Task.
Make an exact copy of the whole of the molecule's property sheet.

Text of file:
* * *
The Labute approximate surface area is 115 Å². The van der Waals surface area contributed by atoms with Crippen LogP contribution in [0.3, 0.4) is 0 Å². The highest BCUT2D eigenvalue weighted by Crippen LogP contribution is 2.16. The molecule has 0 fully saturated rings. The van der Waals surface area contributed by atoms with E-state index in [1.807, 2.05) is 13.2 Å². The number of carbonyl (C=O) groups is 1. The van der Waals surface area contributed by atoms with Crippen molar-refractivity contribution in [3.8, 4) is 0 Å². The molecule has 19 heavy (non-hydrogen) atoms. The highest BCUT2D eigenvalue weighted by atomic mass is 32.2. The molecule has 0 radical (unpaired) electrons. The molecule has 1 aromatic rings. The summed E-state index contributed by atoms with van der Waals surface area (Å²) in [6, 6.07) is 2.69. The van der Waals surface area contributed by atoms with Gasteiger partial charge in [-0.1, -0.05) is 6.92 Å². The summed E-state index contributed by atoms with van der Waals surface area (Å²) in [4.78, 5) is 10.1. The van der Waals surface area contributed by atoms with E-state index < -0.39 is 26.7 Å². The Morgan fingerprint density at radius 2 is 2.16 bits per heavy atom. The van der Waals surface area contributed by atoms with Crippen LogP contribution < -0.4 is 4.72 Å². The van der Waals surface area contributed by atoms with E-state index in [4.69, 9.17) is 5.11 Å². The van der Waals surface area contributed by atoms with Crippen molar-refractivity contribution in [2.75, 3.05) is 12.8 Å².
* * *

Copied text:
The Labute approximate surface area is 115 Å². The van der Waals surface area contributed by atoms with Crippen LogP contribution in [0.3, 0.4) is 0 Å². The highest BCUT2D eigenvalue weighted by Crippen LogP contribution is 2.16. The molecule has 0 fully saturated rings. The van der Waals surface area contributed by atoms with E-state index in [1.807, 2.05) is 13.2 Å². The number of carbonyl (C=O) groups is 1. The van der Waals surface area contributed by atoms with Crippen molar-refractivity contribution in [3.8, 4) is 0 Å². The molecule has 19 heavy (non-hydrogen) atoms. The highest BCUT2D eigenvalue weighted by atomic mass is 32.2. The molecule has 0 radical (unpaired) electrons. The molecule has 1 aromatic rings. The summed E-state index contributed by atoms with van der Waals surface area (Å²) in [6, 6.07) is 2.69. The van der Waals surface area contributed by atoms with Gasteiger partial charge in [-0.1, -0.05) is 6.92 Å². The summed E-state index contributed by atoms with van der Waals surface area (Å²) in [4.78, 5) is 10.1. The van der Waals surface area contributed by atoms with E-state index < -0.39 is 26.7 Å². The Morgan fingerprint density at radius 2 is 2.16 bits per heavy atom. The van der Waals surface area contributed by atoms with Crippen LogP contribution < -0.4 is 4.72 Å². The van der Waals surface area contributed by atoms with E-state index in [4.69, 9.17) is 5.11 Å². The van der Waals surface area contributed by atoms with Crippen molar-refractivity contribution in [2.75, 3.05) is 12.8 Å².